I have been known to be able to find the laughter in anything, often at seemingly inappropriate moments. 

One of my most cherished memories takes place in Temple for the High Holidays when I was ten years old. Every seat was occupied and my family members were all dressed in our beautiful new clothes. The room was filled with silence, and suddenly my sister, Diane, and I started to laugh. I cannot remember what set us off. My father shot us the glare that screamed “Be quiet!” but the more we tried to stop laughing, the harder we laughed and in our attempt to stay quiet our bodies were shaking.

I love this memory and as I’ve gotten older, I cherish these moments of laughter and joy. All of them. 

They say laughter is the best medicine, but my sense of humor was put to the test when my doctor told me I had breast cancer.

After my double mastectomy, Diane came over to help me shower. I sat in a chair in the shower with my surgical bra on, unable to move my arms, while my sister helped me get clean for the first time in days. She was concentrating so hard on not getting my incisions wet as the water drenched her. All of a sudden I burst out laughing, “This is more than any sister should have to do!” She looked down and started to laugh too. She finally finished and got me dried and back into bed while we kept laughing.

I’d always heard that a good attitude really made a difference with recovery from major illnesses. Before I had cancer, I thought this was total crap. However, as I faced each new step in the process, I realized that I had to take some sort of control. I couldn’t let myself drown in self-pity — that’s not me. I am a fairly calm, optimistic person. I’m at my best when I understand what’s happening and know what comes next. Cancer changed all that — I learned to expect the unexpected.

To take control of an uncontrollable situation I laughed. I made fun of everything and got my family and friends in on it.

After my first chemo treatment, I decided that I wanted to shave my hair rather than wait for it to all fall out in chunks. I asked my 17-year-old daughter, Molly, to “re-style” me. Mark, my husband, poured champagne as Molly first cut my hair into a short bob. Then she shaved half my head to make me look like Skrillex – no, I did not know who he was – but Molly cracked up and took pictures. Finally, my hairstylist Tracy shaved my head. Half of me wanted to cry because it was a lot to take in. But the other half of me laughed when Mark told me I had a good shaped head.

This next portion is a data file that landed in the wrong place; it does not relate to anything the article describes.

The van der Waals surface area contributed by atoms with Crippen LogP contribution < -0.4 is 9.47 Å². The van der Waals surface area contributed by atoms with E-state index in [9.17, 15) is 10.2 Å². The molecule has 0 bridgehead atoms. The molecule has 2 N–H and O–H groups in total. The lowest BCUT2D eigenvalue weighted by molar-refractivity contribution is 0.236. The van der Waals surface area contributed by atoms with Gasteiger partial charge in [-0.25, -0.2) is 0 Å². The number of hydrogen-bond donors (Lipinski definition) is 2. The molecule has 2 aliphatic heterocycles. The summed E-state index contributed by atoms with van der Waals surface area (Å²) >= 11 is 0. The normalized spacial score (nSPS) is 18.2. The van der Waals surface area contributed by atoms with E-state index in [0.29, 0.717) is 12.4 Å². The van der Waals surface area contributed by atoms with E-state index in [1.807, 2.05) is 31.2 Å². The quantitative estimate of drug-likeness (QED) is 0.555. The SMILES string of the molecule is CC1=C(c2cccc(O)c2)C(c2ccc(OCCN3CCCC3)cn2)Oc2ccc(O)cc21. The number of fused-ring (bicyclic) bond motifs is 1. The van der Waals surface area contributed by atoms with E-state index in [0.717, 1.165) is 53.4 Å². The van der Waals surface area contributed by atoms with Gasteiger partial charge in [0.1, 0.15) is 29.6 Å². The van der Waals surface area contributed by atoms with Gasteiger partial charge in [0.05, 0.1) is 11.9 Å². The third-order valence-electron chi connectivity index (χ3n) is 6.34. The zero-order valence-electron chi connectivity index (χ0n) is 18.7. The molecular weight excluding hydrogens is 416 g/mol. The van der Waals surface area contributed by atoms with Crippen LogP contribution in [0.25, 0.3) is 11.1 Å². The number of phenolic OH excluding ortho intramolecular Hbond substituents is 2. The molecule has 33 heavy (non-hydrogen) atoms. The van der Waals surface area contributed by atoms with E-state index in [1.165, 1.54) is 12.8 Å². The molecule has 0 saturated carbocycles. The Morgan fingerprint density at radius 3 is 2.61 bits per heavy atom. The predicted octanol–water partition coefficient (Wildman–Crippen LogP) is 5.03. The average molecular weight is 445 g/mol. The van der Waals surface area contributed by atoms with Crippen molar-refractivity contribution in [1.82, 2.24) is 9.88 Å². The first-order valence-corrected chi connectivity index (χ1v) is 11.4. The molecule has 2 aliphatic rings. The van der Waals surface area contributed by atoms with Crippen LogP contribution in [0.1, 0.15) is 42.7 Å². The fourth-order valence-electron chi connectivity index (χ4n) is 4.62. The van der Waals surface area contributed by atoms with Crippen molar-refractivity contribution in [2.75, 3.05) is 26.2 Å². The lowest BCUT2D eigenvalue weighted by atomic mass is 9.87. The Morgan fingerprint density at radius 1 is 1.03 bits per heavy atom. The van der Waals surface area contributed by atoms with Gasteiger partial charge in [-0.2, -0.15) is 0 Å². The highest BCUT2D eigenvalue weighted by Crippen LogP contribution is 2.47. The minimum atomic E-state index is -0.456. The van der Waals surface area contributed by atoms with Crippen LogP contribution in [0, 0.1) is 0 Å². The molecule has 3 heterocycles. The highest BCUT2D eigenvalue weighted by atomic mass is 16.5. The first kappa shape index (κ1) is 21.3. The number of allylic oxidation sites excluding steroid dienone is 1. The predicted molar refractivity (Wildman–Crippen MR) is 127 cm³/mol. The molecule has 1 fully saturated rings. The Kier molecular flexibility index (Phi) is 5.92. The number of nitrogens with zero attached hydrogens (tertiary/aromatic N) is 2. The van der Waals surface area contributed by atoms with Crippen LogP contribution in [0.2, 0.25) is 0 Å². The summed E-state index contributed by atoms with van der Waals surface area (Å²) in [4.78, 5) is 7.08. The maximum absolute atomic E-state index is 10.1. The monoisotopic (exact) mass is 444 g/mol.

I created a bitmoji and it followed my journey through cancer. First, it was bald with no eyebrows. As my hair came back in, I added back the eyebrows and then short white/gray hair. I laughed at my appearance on my bitmoji as much as I did in real life. 

When things were not going my way, I invented the cancer card. This was my “get out of jail free” card and it gave me the excuse to do or not do anything I wanted. It was used by my kids (“Sorry teacher, she didn’t do her work because she’s been with me at the doctor, hospital, treatment”). I used it to ask friends to help get groceries, do my laundry and even take me to chemo — no one can say no when the cancer card is used. I will be well soon and then it will be gone — I believe it’s bad karma to invoke the card once I am finished with my treatments and healed. My invention, my rules.

If I felt like crying, I cried. But I got it out and then moved on. If I didn’t let myself feel sad — let it out when I needed to — it would have crashed over me like a wave. I had a real crying breakdown one afternoon with a close friend of mine – tears, runny nose, the works. Later that day, she came back over with a pack of designer tissues. She told me it was ok to cry, but I might as well do it in beautiful tissues. I could not stop laughing.

Don’t get me wrong, I could have done without the surgeries, chemo and radiation (they were no fun). But I think this year was a mix of the good and the bad, and that is life. The difficult times make me appreciate the joy. Through all of the adversity, I have been overwhelmed with my family and friends caring, support and love. We have laughed, cried and even laughed while crying!

I’m not looking for a life of unicorns and rainbows. I just want to stay present and take each day as it comes with laughter.